RESEARCH
University of Virginia Vice President for Research
Sustainability Research Initiatives

Digital Visualizations

Innovations in technology offer the potential to create visual presentations of rich and varied data that provide new insights for research and interpretation. Known as digital or spatial history, this approach utilizes an array of powerful visualization tools to explore the spatial dimensions of human history, drawing upon forms of "evidence and databases that would be too opaque or too unwieldy to access without computers" 1, as well as the ability to integrate data that is recorded at vastly different but significantly overlapping geographic and temporal scales.

The development of a prototype model for visualizing the complex interplay of human behavior, government institutions and ecological processes in shaping the development of cultural landscapes provides an opportunity to advance knowledge through collaborative place-based research. Using Morven, its history and its regional ecosystem as a case study, these visualizations will integrate data on long-term ecological processes (as modeled by environmental scientists) with records of human occupation and activity (as interpreted by scholars working in the arts, humanities, and social sciences) to produce better understandings of cultural and historical landscapes and their ecosystems services. The resulting presentations, and the collaboration process to create them, represent both a major advance in scholarly communication across disciplines and a new way of presenting integrated research findings to a broad public audience (including government agencies and non-profits) using the tools and techniques of digital/spatial history.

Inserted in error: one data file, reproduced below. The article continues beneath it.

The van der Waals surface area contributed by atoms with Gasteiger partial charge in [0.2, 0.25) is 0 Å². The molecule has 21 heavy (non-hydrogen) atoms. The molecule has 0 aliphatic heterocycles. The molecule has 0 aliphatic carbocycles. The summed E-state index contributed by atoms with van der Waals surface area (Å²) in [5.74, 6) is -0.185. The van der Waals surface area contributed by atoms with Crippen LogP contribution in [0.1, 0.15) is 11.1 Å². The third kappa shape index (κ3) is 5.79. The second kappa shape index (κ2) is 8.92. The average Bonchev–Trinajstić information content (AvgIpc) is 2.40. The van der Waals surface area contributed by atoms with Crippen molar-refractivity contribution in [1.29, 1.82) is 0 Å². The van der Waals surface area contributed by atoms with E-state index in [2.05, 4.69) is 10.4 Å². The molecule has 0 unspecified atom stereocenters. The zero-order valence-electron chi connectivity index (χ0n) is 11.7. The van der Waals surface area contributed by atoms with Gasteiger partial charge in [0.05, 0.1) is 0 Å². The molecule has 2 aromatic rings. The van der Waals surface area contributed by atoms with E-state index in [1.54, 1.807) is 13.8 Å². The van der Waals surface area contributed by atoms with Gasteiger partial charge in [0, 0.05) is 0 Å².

Scot French, UVa Department of Architecture
Credit: 1 Richard White, Director, Stanford University Spatial History Project

 

Beginning in 2007, the UVa Virginia Center for Digital History developed a visualization tool called VisualEyes (http://viseyes.org/+), created with funding support from the National Endowment for the Humanities. This web-based authoring tool is the medium for transforming graphics such as images, maps, and charts together with text-based data and video to produce dynamic visualizations. Continuing support for VisualEyes is provided by the UVa Science, Humanities & Arts Networkof Technological Inititiatives (SHANTI).

Visualizations interpreting research about Morven's history being produced in 2010/2011 will include: